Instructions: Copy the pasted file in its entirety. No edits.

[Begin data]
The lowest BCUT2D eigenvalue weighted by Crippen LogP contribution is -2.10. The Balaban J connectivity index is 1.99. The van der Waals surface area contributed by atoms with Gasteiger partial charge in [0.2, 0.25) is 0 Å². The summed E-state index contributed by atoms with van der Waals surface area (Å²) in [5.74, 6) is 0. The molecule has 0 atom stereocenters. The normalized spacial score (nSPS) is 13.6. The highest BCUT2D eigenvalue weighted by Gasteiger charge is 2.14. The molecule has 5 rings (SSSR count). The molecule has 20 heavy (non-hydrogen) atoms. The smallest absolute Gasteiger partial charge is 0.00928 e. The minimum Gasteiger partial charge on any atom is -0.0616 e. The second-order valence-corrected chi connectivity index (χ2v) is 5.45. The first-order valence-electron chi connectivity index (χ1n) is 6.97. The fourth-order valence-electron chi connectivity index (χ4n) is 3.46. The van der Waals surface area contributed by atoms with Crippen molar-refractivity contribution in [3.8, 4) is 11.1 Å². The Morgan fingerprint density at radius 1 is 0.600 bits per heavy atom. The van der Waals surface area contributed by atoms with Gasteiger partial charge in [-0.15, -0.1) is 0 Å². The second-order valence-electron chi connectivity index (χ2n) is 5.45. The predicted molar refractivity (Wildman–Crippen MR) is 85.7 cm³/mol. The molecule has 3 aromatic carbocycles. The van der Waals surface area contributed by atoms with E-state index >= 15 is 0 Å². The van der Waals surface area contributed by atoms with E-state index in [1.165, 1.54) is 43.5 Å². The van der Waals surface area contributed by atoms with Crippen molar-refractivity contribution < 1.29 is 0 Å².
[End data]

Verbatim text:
The lowest BCUT2D eigenvalue weighted by Crippen LogP contribution is -2.10. The Balaban J connectivity index is 1.99. The van der Waals surface area contributed by atoms with Gasteiger partial charge in [0.2, 0.25) is 0 Å². The summed E-state index contributed by atoms with van der Waals surface area (Å²) in [5.74, 6) is 0. The molecule has 0 atom stereocenters. The normalized spacial score (nSPS) is 13.6. The highest BCUT2D eigenvalue weighted by Gasteiger charge is 2.14. The molecule has 5 rings (SSSR count). The molecule has 20 heavy (non-hydrogen) atoms. The smallest absolute Gasteiger partial charge is 0.00928 e. The minimum Gasteiger partial charge on any atom is -0.0616 e. The second-order valence-corrected chi connectivity index (χ2v) is 5.45. The first-order valence-electron chi connectivity index (χ1n) is 6.97. The fourth-order valence-electron chi connectivity index (χ4n) is 3.46. The van der Waals surface area contributed by atoms with Crippen molar-refractivity contribution in [3.8, 4) is 11.1 Å². The Morgan fingerprint density at radius 1 is 0.600 bits per heavy atom. The van der Waals surface area contributed by atoms with Gasteiger partial charge in [-0.15, -0.1) is 0 Å². The second-order valence-electron chi connectivity index (χ2n) is 5.45. The predicted molar refractivity (Wildman–Crippen MR) is 85.7 cm³/mol. The molecule has 3 aromatic carbocycles. The van der Waals surface area contributed by atoms with E-state index >= 15 is 0 Å². The van der Waals surface area contributed by atoms with E-state index in [1.165, 1.54) is 43.5 Å². The van der Waals surface area contributed by atoms with Crippen molar-refractivity contribution < 1.29 is 0 Å².